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As State Budget Keeps Shrinking, Melrose Braces For The Worst

This article is more than 10 years old.
Turner Fisheries on Melrose's Main Street. (Fred Thys/WBUR)
Turner Fisheries on Melrose's Main Street. (Fred Thys/WBUR)

This year, the economy has been so bad that every time someone proposes a state budget, it gets smaller. Tax revenues are plummeting. So when the Senate passed its version of the budget last week, it proposed cuts bigger than anything Gov. Deval Patrick or the House suggested earlier this year.

Cities and towns were particularly hard hit. Now, the House and Senate are hashing out the differences in their budgets. Local officials, still in shock at how little the Senate is proposing for basic services, are hoping that the House negotiators can put some money for local aid back in the budget.

The Senate budget cuts came as a huge shock for Rob Dolan, the mayor of Melrose.

"We went from budget cuts of $1.2 million in the House to $2.7 million," Dolan said. "Which is as much as my entire police department's budget or my entire fire department's budget, so it's like losing an entire department in one week."

If the Senate cuts go through, Melrose would lose an amount equal to three years of its tax revenues.

Dolan says the cuts his city would have to make in education, public safety and other essential services would erode quality of life and property values, and he offers a warning to legislators:

"They have chosen special interests over local government," he said. "And that is a choice that they have made, and now they are going to have to accept the consequences in terms of the public's anger, for those choices."

So far, Melrose has been able to manage the past year's budget cuts without cutting basic services. The city's state representative, Katherine Clark, predicts all that would change if the cuts proposed by the Senate are adopted.

"My response to the Senate budget is where did the local aid go? " Clark said. "Really, the priority has to remain in funding the local services. That's what the taxpayers are looking for. That is what really is going to be the key to getting Massachusetts back on an economic ground level: our schools, public safety, the public library."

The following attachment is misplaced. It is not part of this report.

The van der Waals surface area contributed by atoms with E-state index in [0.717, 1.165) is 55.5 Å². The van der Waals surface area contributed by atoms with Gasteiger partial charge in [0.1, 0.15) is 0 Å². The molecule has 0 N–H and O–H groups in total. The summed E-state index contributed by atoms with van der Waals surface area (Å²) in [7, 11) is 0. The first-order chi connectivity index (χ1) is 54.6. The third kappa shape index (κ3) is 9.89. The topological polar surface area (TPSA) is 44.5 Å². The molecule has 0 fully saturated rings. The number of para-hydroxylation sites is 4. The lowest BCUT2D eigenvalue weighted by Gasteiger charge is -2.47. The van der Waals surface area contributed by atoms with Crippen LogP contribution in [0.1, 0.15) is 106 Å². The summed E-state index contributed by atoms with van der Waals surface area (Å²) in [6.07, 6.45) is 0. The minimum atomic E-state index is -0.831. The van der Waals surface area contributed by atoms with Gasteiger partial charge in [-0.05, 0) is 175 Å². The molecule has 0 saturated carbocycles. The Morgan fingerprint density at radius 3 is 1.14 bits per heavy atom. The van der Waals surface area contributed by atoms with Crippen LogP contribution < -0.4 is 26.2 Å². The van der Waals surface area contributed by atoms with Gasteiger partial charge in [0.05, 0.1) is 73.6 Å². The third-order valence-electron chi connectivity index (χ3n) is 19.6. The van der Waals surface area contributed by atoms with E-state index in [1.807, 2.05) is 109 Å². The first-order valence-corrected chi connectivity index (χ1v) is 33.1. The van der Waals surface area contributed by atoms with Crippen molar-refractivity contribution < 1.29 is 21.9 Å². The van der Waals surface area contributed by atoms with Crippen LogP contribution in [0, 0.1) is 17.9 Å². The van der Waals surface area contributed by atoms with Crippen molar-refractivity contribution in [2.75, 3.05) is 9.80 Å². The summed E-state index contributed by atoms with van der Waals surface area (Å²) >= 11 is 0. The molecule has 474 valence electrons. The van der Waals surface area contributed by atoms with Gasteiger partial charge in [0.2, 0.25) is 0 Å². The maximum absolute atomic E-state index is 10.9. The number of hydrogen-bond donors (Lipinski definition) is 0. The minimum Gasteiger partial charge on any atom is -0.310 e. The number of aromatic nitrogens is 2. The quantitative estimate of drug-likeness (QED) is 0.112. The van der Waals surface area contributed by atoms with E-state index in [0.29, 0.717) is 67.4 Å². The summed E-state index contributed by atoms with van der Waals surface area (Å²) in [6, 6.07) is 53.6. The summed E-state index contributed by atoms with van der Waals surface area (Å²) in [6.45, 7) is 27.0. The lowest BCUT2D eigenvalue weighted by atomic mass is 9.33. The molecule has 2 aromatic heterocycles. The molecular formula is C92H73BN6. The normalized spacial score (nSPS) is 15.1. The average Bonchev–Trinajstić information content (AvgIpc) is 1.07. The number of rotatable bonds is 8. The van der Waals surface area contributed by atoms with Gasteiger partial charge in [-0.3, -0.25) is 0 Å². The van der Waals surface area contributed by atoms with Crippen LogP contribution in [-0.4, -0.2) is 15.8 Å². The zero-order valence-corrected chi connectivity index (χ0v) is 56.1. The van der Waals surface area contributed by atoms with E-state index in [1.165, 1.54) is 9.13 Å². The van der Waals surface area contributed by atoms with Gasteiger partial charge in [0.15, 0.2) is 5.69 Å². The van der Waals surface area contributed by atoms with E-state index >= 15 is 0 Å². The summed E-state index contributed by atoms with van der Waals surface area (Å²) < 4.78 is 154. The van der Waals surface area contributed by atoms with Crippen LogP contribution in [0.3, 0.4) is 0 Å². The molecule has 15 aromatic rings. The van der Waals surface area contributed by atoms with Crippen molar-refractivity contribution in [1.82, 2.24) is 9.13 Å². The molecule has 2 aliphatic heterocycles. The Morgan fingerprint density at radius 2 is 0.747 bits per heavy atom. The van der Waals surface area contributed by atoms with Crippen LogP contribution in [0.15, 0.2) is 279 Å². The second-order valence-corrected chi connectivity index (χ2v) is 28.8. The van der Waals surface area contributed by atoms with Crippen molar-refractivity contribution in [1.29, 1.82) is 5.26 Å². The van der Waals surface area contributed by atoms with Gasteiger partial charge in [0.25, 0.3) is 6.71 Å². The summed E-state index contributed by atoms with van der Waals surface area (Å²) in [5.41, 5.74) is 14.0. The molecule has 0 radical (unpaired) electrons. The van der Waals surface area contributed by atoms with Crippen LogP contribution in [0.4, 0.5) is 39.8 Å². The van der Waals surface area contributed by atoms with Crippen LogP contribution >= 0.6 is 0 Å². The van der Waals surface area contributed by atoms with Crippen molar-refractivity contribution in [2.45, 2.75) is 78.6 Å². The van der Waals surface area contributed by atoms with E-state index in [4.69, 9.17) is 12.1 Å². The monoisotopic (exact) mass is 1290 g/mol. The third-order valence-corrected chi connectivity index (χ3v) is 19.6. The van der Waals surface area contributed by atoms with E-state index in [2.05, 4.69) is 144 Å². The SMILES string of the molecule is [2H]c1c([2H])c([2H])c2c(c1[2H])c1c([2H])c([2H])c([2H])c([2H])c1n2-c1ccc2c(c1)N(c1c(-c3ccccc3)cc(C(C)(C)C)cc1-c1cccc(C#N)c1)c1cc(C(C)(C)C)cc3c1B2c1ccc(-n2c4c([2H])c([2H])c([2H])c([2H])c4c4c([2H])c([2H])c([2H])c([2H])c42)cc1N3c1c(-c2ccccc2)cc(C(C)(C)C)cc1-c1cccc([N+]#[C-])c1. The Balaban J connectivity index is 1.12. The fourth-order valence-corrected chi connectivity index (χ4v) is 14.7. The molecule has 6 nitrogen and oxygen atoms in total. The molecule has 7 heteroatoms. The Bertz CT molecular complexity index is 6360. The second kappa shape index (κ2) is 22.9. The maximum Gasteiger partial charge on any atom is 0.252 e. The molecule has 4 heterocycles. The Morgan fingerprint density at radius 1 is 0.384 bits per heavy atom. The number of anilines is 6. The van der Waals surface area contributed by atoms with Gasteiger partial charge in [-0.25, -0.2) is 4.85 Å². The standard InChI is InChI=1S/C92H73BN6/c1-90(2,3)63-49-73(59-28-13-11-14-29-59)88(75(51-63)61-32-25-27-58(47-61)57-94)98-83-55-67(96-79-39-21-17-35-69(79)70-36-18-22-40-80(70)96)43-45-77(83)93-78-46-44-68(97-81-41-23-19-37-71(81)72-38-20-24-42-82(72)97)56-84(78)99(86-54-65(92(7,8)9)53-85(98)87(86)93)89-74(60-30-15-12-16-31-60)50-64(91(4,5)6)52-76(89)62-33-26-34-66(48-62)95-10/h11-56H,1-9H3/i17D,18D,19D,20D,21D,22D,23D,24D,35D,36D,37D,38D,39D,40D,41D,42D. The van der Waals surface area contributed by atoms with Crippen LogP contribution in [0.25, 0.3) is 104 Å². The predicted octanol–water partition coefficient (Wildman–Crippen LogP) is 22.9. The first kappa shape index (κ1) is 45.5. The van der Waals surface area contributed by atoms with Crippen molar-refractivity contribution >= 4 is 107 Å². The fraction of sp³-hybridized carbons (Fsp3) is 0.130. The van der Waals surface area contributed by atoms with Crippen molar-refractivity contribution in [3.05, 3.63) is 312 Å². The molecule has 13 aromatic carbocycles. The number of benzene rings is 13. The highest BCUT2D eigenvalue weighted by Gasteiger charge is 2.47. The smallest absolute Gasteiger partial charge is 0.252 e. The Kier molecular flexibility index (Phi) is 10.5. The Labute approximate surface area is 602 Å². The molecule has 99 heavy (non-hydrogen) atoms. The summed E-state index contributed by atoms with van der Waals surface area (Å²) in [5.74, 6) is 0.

At lunch hour on the city's thriving main street, with its bustling restaurants and shops, Pat Connolly, who is a salesman, says he hasn't felt the impact of any cuts.

"Quite honestly, I haven't seen any dramatic change, and honestly, I would attribute it to the mayor," he said. "I don't hear any of the crises that you hear all over the rest of the state in Melrose. I'm sure that they're dealing with it and we don't see it, but I think they're doing a very good job."

Connolly says he'd be willing to pay a higher property tax provided he knew what services the increase would fund.

"I would be willing to pay more as long as I knew that that money was earmarked for whatever it was that they said it was going to be earmarked for," he said. "What I don't want to see is my taxes to go up, to stay up and to have this money vanish into some deep dark hole and not know where it went."

The legislature is proposing to let cities and towns charge a tax on hotel rooms and restaurant meals. Melrose doesn't have any hotels, nor does it have many restaurants. The tax would raise about $200,000 a year for the city. Connolly and his daughter, Dawn Correale, a stay-at-home mom, say they would support the tax.

"I think that spreads it around to everyone," Correale said. "And I would be in favor of that option."

"Pay as you go," Connolly added.

After drastic cuts to local aid in 2003, Melrose closed two elementary schools. In recent years, the school population has grown. The city built a new middle school. The school superintendent, Joe Casey, points out that it was on time and under budget.

"Where else do you see that going across the state?" Casey asked. "So when people talk about mismanagement and what's happening with funds, that's not the case here in Melrose."

After the city recovered from the last recession, it started a pre-kindergarten center for 3- and 4-year olds. Now, if the Senate's proposed budget cuts go through, the Melrose schools would have to cut $600,000 from their $27-million budget. Casey says as a result, he may have to eliminate the early childhood education center or raise athletics fees.

This program aired on May 27, 2009. The audio for this program is not available.

Fred Thys Twitter Reporter
Fred Thys reports on politics and higher education for WBUR.

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